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San Antonio’s Northside Independent School District decided to introduce a unique type of student ID this year. It was a radio tag, allowing administrators to track where students were at all times.

I can possibly see an objection to this solely on a civil liberties basis but Andrea Hernandez and her family oppose it for a completely different reason (PDF):

YouTube video

Plaintiff and her father object to the requirement that Plaintiff wear the Smart ID badge on the basis of Scriptures found in the book of Revelation. According to these Scriptures, an individual’s acceptance of a certain code, identified with his or her person, as a pass conferring certain privileges from a secular ruling authority, is a form of idolatry or submission to a false god.

In other words, Hernandez thinks the ID is the Mark of the Beast as noted in Revelation 13:16-18:

It also forced all people, great and small, rich and poor, free and slave, to receive a mark on their right hands or on their foreheads, so that they could not buy or sell unless they had the mark, which is the name of the beast or the number of its name.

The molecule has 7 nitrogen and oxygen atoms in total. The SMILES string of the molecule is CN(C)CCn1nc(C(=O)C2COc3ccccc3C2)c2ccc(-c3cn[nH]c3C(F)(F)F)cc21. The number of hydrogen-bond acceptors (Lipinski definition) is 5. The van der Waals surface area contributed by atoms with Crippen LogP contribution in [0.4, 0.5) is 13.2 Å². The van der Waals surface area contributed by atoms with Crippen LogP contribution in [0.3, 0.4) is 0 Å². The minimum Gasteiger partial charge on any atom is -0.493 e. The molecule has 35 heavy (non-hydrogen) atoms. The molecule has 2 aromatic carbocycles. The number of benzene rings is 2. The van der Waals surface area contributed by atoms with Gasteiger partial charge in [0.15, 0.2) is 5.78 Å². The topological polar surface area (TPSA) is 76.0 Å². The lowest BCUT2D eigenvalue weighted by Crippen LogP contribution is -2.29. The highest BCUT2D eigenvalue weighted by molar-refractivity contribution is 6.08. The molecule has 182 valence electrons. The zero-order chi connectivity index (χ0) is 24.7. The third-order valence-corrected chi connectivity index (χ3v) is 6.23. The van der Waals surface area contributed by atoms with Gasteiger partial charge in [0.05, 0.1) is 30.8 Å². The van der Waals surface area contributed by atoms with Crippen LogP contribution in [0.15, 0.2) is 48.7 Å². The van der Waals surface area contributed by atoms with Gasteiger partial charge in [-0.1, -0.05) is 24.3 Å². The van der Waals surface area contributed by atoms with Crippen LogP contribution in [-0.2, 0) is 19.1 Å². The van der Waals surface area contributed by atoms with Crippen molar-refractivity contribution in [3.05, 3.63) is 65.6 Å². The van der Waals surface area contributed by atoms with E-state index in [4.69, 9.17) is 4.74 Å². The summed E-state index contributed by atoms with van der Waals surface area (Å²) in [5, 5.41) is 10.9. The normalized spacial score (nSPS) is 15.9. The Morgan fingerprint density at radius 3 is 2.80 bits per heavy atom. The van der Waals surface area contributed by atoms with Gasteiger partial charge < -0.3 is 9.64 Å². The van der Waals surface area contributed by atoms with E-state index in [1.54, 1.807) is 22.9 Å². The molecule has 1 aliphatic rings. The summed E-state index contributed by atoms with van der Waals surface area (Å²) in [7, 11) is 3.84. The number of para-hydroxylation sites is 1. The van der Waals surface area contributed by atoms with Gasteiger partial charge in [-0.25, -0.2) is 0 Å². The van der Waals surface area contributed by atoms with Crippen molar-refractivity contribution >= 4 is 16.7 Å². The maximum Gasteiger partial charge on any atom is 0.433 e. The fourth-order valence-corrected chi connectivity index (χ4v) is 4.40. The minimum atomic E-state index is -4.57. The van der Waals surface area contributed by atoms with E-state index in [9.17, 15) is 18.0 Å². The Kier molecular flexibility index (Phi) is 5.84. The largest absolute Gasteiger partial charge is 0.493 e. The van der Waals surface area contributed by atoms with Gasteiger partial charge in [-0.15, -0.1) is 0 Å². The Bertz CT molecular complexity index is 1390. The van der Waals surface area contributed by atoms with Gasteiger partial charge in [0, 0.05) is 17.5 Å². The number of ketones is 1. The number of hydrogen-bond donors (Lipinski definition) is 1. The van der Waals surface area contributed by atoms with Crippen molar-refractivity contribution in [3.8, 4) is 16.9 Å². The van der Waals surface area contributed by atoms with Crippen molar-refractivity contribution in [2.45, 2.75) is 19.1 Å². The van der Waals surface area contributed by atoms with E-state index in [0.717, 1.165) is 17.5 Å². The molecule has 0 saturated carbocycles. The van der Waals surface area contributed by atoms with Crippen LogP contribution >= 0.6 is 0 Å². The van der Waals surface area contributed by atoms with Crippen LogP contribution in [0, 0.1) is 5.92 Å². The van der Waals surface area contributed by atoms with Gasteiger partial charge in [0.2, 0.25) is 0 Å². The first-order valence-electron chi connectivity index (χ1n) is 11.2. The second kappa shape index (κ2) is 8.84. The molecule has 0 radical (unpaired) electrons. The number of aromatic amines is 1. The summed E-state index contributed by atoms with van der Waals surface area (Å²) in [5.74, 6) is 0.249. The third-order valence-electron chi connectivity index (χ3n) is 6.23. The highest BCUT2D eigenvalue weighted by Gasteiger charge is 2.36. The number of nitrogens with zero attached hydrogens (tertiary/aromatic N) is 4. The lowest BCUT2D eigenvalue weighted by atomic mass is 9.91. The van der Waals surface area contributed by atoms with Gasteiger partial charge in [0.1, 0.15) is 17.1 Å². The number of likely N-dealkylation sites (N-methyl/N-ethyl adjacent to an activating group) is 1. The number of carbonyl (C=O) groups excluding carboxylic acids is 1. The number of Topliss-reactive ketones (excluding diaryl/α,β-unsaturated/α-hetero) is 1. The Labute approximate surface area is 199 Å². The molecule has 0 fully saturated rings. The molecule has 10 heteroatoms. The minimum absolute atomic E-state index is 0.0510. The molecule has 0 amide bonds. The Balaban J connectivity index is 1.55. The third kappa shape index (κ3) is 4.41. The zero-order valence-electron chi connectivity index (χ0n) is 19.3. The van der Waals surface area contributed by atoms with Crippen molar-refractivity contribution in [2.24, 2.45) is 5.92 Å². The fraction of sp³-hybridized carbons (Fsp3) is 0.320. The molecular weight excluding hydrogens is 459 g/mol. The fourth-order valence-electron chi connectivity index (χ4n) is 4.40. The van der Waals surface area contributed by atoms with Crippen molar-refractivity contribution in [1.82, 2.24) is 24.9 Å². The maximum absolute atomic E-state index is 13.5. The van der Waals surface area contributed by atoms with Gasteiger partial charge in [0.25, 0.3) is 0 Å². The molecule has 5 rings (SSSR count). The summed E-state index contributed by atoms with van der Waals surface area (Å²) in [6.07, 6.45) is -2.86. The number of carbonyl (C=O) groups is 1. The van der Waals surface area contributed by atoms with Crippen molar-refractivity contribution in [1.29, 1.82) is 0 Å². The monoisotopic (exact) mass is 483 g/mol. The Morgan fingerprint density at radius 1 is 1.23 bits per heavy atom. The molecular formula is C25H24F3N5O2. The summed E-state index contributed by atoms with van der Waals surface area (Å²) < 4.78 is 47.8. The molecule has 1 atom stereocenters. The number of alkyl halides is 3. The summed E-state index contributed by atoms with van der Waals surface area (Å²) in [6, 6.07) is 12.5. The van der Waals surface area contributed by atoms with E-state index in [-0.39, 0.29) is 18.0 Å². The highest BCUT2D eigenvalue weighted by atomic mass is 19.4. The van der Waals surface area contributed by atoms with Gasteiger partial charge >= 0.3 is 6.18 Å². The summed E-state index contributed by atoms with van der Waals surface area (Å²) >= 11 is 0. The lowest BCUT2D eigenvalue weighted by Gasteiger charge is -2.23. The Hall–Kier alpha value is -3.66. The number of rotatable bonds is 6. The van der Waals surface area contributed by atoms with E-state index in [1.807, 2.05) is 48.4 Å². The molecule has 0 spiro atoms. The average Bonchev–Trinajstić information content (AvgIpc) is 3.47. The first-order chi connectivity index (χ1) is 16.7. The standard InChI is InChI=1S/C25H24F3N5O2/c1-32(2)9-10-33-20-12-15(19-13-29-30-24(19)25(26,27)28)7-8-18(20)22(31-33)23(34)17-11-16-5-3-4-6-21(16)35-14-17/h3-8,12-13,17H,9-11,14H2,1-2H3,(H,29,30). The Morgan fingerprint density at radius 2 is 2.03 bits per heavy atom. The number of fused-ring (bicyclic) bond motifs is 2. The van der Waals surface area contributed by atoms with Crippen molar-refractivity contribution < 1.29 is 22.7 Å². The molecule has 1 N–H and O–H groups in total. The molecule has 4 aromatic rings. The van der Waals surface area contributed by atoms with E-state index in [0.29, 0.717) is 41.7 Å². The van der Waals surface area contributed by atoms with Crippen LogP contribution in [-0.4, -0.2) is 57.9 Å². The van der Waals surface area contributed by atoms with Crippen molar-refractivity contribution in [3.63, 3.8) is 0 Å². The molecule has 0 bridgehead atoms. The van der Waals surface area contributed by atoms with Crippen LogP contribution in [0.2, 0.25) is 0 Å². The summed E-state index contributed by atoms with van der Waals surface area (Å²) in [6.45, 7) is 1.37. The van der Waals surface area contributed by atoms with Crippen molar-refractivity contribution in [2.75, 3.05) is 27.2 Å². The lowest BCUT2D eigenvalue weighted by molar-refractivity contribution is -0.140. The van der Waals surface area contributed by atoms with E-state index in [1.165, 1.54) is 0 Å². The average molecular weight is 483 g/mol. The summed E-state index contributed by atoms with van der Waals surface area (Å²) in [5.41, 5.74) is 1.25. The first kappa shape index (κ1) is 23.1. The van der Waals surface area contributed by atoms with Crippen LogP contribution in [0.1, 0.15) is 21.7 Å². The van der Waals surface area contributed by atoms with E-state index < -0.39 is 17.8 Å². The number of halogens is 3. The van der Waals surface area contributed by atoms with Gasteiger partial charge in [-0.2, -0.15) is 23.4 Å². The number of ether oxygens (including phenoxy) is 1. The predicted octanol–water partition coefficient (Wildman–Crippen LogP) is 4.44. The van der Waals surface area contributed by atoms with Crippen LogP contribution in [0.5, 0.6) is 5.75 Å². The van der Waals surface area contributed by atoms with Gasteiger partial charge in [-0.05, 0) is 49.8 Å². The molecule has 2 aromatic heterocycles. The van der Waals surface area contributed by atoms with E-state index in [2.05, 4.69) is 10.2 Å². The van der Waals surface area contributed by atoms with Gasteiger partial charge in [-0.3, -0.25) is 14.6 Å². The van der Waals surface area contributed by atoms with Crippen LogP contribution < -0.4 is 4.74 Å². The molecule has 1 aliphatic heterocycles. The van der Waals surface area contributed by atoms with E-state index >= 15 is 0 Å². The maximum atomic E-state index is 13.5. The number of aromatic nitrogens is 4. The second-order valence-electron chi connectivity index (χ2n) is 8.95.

This calls for wisdom. Let the person who has insight calculate the number of the beast, for it is the number of a man. That number is 666.

Anyway, the school suspended her, the family filed a lawsuit, and for the time being, a court has granted the family a “temporary restraining order” allowing Andrea not to wear the tag. (The school allowed her to go without the tracking device while mandating the ID, but that wasn’t good enough for the family.)

Incidentally, a very similar incident took place in a Louisiana school back in August. The school had the technology to scan students’ veins and connect it to their lunch account — paying for lunch would take a couple of seconds. But a family complained because it violated Revelation.

Like I said earlier, if these families were arguing on the basis of the right to privacy, I wouldn’t be opposed to them. But they’re going well beyond that. They’re using an obscure verse in the Bible — as if they take everything else in the Bible literally — and saying that’s a good enough reason for the school to let them off the hook.

Who knows if they honestly believe any of this, but the Christian Right will no doubt line up right behind them. The school’s not violating anybody’s religious liberties, but if the Christian groups can twist a story to make it seem that way, no matter how wacky it sounds, they’ll do it.

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Hemant Mehta is the founder of, a YouTube creator, podcast co-host, and author of multiple books about atheism. He can be reached at @HemantMehta.